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John Bisnar
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State committee backs E. coli bills

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Bills designed to prevent E. coli contamination of spinach and other leafy green vegetables narrowly cleared a key legislative committee over the objection of farm groups, according to a Business Week article.

The Senate Agriculture Committee approved three bills this week that would impose tougher standards on growers who cltivate spinach, lettuce, sprouts and other leafy vegetables. The state would have more power to respond to outbreaks of food-borne disease and would establish a process to more quickly trace outbreaks to their source, the article said.

The California Farm Bureau Federation and Western Growers Association said the bills are unnecessary because the industry is adopting new voluntary safety standards on its own this year. The organizations said those steps will improve safety more quickly than the bills authored by Sen. Dean Florez, D-Shafter. The groups also said their internal measures also will give the industry more ability to adapt safety practices to changing farm conditions and technology.

But there can be no safety guarantees until consumers accept some sort of “kill step” such as irradiation, said Western Growers Association Vice President Dave Puglia. That’s necessary to sterilize a product that is grown outdoors and eaten raw, he said.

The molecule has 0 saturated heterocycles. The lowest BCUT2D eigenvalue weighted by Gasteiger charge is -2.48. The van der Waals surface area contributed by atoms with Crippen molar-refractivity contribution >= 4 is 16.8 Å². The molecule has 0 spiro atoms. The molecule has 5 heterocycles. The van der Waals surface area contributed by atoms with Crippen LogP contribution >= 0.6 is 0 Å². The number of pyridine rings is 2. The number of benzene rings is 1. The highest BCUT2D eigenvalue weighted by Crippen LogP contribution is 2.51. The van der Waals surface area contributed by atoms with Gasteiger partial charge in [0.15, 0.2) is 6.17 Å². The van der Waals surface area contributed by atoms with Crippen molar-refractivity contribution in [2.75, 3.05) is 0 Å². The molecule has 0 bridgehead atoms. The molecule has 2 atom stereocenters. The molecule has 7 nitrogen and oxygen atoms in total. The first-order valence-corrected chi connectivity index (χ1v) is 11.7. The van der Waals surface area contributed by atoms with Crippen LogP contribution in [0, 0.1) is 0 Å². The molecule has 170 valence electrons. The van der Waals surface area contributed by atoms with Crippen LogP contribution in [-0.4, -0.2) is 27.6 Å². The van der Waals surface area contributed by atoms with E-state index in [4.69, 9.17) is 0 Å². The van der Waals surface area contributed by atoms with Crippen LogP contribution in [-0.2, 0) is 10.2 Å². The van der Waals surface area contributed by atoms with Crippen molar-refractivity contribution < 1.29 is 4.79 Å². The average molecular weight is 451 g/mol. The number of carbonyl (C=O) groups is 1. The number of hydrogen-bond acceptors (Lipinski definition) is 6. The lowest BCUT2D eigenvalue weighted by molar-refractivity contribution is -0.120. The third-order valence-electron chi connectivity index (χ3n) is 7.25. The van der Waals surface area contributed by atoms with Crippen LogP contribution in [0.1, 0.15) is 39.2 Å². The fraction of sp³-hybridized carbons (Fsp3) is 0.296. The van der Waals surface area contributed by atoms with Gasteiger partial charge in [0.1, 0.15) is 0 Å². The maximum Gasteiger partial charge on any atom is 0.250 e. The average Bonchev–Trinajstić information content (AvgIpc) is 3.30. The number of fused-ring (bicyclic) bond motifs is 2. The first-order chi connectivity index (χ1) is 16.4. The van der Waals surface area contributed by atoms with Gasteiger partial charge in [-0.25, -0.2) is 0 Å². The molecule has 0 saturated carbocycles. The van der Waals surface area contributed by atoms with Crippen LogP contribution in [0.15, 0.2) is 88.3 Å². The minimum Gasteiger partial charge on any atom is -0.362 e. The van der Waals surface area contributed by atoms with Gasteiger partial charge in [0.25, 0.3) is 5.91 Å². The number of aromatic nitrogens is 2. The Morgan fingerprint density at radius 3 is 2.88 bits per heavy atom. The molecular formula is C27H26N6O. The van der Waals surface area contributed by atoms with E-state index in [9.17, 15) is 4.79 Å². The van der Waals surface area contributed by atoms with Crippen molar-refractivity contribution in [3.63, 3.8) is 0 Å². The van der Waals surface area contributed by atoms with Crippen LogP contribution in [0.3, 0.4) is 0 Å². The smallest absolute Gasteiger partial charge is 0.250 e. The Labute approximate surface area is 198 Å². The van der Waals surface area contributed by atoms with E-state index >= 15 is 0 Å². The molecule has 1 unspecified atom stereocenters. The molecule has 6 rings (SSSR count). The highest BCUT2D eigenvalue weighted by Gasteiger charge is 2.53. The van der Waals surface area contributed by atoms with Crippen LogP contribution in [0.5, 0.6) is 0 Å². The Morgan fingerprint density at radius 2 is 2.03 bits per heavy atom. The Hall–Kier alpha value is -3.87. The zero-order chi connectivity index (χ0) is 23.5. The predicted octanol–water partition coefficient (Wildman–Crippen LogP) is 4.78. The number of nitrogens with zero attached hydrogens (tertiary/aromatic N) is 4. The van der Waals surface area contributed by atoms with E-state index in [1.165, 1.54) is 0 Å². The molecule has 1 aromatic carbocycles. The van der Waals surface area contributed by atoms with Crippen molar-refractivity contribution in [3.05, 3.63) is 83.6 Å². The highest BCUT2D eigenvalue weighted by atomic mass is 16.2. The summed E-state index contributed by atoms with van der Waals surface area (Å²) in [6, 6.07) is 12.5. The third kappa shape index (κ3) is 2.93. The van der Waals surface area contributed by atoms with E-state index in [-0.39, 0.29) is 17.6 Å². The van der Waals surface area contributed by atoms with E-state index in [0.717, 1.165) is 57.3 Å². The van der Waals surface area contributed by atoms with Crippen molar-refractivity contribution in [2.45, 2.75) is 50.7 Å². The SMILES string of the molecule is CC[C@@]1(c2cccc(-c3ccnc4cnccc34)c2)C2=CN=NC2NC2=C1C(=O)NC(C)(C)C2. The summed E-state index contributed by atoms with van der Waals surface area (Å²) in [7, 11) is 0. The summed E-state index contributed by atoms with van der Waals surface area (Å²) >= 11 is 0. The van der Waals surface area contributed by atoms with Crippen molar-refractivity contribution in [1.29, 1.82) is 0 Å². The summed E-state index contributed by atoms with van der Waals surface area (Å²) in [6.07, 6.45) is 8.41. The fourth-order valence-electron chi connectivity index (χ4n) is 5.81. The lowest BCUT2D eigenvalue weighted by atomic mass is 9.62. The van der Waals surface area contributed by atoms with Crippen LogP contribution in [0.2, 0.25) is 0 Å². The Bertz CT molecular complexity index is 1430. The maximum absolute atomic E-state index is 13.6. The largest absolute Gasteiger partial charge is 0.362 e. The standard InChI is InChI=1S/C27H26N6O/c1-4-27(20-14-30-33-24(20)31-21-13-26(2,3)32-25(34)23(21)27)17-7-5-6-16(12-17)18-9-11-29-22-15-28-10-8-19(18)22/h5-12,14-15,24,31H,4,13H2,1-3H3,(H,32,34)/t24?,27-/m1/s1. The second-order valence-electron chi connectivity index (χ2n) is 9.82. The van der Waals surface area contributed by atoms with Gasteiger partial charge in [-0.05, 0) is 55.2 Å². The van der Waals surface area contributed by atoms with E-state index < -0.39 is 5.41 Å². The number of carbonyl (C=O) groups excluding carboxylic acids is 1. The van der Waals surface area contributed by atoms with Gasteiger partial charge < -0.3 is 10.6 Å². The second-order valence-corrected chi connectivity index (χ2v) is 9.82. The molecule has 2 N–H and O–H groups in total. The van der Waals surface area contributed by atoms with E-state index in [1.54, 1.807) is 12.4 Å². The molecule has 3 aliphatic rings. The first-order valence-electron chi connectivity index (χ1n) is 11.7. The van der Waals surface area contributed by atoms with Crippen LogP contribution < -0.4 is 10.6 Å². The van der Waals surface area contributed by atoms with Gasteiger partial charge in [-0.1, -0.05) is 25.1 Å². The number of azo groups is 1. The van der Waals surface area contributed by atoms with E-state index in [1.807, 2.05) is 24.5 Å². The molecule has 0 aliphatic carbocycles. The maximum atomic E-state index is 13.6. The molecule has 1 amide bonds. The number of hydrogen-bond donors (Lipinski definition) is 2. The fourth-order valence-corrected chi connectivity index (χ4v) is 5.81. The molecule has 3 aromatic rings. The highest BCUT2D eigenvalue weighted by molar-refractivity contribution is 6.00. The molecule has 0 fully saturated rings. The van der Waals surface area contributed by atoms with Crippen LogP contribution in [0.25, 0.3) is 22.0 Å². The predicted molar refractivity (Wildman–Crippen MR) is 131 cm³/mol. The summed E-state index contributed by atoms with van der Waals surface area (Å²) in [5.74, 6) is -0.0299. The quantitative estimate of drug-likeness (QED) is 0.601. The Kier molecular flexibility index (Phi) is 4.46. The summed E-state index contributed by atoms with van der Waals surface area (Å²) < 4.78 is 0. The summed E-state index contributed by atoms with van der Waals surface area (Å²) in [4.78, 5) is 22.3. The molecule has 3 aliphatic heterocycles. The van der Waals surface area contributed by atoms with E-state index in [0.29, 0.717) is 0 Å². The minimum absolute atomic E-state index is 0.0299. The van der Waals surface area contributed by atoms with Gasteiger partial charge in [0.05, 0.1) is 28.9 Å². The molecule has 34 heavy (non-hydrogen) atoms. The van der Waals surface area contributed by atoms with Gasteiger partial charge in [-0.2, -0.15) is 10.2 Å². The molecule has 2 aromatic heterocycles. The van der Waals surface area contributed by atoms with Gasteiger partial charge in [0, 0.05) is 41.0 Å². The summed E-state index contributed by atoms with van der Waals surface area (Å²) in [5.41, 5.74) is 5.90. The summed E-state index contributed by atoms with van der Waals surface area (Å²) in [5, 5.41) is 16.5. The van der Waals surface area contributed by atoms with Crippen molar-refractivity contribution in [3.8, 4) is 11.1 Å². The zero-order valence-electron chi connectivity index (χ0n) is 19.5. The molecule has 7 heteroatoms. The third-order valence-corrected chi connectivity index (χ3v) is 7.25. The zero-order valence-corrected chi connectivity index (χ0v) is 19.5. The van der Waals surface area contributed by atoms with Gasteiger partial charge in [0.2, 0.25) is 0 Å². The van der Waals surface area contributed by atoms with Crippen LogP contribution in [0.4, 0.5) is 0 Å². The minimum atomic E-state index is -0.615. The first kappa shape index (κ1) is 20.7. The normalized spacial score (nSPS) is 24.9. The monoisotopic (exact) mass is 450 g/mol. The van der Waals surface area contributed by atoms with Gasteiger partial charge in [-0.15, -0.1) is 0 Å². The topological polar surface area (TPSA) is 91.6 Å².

“It’s not a risk-free world,” Puglia said. “It’s not a risk-free product.”

But consumer advocates say that the repeated food outbreaks have shown that growers and food processors are incapable of policing themselves. They say the consequences of such self-policing has proved to be disastrous in the past and will continue to be so.

Florez’s bills are in response to last September’s E. coli outbreak in spinach and lettuce that was grown primarily in the Salinas Valley. The outbreak was blamed for contamination that killed at least three people and sickened about 300 nationwide. Lettuce, spinach and sprouts can be contaminated with the E. coli bacteria if they come in contact with manure.

I agree that tough legislation is the key to food safety. Again, legislation alone is not enough. Enforcement also holds the key. What good are safety regulations if agencies don’t have the manpower to inspect facilities frequently and enforce those rules? Until those aspects work in unison, we can expect more of these outbreaks.